Warblers Ward off Imposters

April 19, 2011 by  
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Cuckoos have never been very popular amongst other birds species. They are known to be lazy parents and have become sophisticated in their methods of camouflaging their own eggs to look like those of other species, so that they are able to introduce their own eggs into the nest and have the other birds raise their chicks. But host birds are beginning to wise up to the counterfeit eggs being laid in their nests and have developed their own skills to fight off imposter eggs.

Studies conducted at the University of Cambridge, led by Claire Spottiswoode, revealed that host birds, especially warblers, have become more vigilant in regard to recognizing imposter eggs. Most birds use one of two methods. They either teach themselves to be able to recognize the imposter eggs purely by sight, or they have taught themselves to change the coloring of their own eggs, making it more difficult for the cuckoo to copy. During the research studies, scientists placed the eggs in the nests of bird species that were closely related to warblers. It seemed to show that the red-faced cisticola was quite apt in noticing an imposter egg purely by sight, while the tawny-flanked prinia was not very confident in noticing a difference. In its defense, the prinia is able to lay a rainbow color of eggs, complete with variable patterns, which deter cuckoos from the challenge of laying eggs in their nests. In addition they are able to recognize the imposter egg due to their defenses and eject the eggs immediately. The rattling cisticola is no longer the target of the cuckoo, as it has been able to use both defenses, that of recognition and color changing of eggs, to establish which of the eggs are imposters.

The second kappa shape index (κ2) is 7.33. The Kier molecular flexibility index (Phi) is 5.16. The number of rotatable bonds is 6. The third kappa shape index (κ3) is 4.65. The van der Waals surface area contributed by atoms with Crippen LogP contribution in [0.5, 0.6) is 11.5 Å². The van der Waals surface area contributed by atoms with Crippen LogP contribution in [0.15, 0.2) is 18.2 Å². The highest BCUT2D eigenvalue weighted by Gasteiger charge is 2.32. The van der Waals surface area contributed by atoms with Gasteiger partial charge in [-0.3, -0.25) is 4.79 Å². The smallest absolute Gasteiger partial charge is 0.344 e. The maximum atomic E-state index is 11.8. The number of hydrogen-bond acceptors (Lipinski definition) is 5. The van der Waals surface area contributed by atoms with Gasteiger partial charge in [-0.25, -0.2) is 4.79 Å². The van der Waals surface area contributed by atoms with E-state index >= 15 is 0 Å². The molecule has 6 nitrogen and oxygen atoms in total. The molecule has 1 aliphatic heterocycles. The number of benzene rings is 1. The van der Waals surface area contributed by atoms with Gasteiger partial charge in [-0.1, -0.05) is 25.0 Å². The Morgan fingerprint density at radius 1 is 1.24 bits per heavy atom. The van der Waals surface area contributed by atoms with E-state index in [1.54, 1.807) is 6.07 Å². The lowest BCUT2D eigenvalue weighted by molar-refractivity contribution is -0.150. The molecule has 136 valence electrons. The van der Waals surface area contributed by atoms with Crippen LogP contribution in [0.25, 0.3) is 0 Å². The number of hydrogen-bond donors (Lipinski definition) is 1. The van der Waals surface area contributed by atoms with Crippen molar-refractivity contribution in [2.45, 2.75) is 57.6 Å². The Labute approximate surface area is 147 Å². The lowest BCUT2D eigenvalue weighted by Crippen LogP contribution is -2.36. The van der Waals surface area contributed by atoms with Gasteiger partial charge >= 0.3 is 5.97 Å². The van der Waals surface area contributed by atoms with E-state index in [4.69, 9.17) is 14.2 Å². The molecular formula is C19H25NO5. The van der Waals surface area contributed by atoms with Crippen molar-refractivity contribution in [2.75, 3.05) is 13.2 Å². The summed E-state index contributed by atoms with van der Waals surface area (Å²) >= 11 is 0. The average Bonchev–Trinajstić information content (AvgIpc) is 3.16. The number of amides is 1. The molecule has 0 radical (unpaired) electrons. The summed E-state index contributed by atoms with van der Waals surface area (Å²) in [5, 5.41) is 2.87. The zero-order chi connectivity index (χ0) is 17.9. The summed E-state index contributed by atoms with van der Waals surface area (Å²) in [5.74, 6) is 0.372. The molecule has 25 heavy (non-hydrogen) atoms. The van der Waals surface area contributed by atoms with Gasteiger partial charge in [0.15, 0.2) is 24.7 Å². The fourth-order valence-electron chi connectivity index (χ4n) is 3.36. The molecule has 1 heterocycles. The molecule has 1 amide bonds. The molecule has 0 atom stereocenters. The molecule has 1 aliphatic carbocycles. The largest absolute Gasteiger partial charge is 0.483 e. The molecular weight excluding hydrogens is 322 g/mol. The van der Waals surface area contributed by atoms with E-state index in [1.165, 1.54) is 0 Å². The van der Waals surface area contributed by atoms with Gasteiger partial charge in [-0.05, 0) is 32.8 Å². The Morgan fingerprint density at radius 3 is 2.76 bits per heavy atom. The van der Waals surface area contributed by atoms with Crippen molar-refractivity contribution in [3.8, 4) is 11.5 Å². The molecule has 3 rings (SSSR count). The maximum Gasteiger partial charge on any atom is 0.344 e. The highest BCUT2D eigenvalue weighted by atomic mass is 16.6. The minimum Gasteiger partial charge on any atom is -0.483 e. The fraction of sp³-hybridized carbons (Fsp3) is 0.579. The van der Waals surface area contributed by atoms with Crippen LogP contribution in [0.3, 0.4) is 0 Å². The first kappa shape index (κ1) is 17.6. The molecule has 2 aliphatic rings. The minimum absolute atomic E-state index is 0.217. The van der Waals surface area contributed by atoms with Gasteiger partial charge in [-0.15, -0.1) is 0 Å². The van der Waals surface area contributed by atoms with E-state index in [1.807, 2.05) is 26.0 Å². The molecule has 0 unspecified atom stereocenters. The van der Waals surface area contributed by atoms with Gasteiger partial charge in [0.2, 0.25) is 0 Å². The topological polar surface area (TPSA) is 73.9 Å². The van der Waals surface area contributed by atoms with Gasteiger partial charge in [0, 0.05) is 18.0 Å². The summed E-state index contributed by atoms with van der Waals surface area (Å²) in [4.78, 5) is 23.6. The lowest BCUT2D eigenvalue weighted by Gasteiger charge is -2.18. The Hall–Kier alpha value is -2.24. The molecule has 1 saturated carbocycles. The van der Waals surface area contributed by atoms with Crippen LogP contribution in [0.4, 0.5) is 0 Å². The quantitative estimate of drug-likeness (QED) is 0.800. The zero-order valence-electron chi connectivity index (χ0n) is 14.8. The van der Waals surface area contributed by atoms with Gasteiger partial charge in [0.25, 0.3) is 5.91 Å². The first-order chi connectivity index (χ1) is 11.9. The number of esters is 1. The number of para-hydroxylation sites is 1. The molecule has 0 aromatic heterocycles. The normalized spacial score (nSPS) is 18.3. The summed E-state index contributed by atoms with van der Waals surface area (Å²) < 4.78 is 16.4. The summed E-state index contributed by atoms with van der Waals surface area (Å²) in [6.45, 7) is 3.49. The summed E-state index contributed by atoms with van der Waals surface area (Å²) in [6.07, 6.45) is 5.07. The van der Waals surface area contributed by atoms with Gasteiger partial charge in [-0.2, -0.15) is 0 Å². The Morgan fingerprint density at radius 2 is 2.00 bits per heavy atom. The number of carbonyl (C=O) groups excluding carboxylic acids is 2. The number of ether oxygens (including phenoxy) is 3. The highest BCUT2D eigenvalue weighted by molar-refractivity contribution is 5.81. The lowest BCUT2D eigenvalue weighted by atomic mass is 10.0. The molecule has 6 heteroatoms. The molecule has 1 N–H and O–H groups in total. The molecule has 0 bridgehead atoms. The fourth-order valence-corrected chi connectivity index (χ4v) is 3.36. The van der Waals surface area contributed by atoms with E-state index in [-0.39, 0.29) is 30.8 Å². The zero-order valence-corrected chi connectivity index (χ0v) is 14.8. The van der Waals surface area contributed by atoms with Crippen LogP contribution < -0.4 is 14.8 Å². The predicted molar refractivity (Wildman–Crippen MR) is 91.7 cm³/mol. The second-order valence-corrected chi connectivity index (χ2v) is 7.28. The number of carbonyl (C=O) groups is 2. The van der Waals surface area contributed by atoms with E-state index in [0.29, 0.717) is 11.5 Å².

Researcher Dr. Martin Stevens expressed his findings of the outcome of the studies, saying: “Our experiments have shown that these different strategies are equally successful as defenses against the cuckoo finch. Moreover, one species that has done a bit of both – the rattling cisticola – appears to have beaten the cuckoo finch with this dual strategy, since it is no longer parasitized. The arms race between the cuckoo finch and its host emphasizes how interactions between species can be remarkably sophisticated especially in tropical regions such as Africa, giving us beautiful examples of evolution and adaptation.”

Bird watching in Thailand

May 5, 2009 by  
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Many bird watching enthusiasts have already discovered the magnificent opportunities that wait in Thailand. With almost a thousand bird species, Thailand is a treasure trove of birding experiences that can be enjoyed in various provinces around the country. Tourist operators also specialize in bird watching excursions, offering daily hikes and even week long hiking packages, through some of the most breathtaking landscapes in Thailand. Bird watching here, is a unique and unforgettable experience.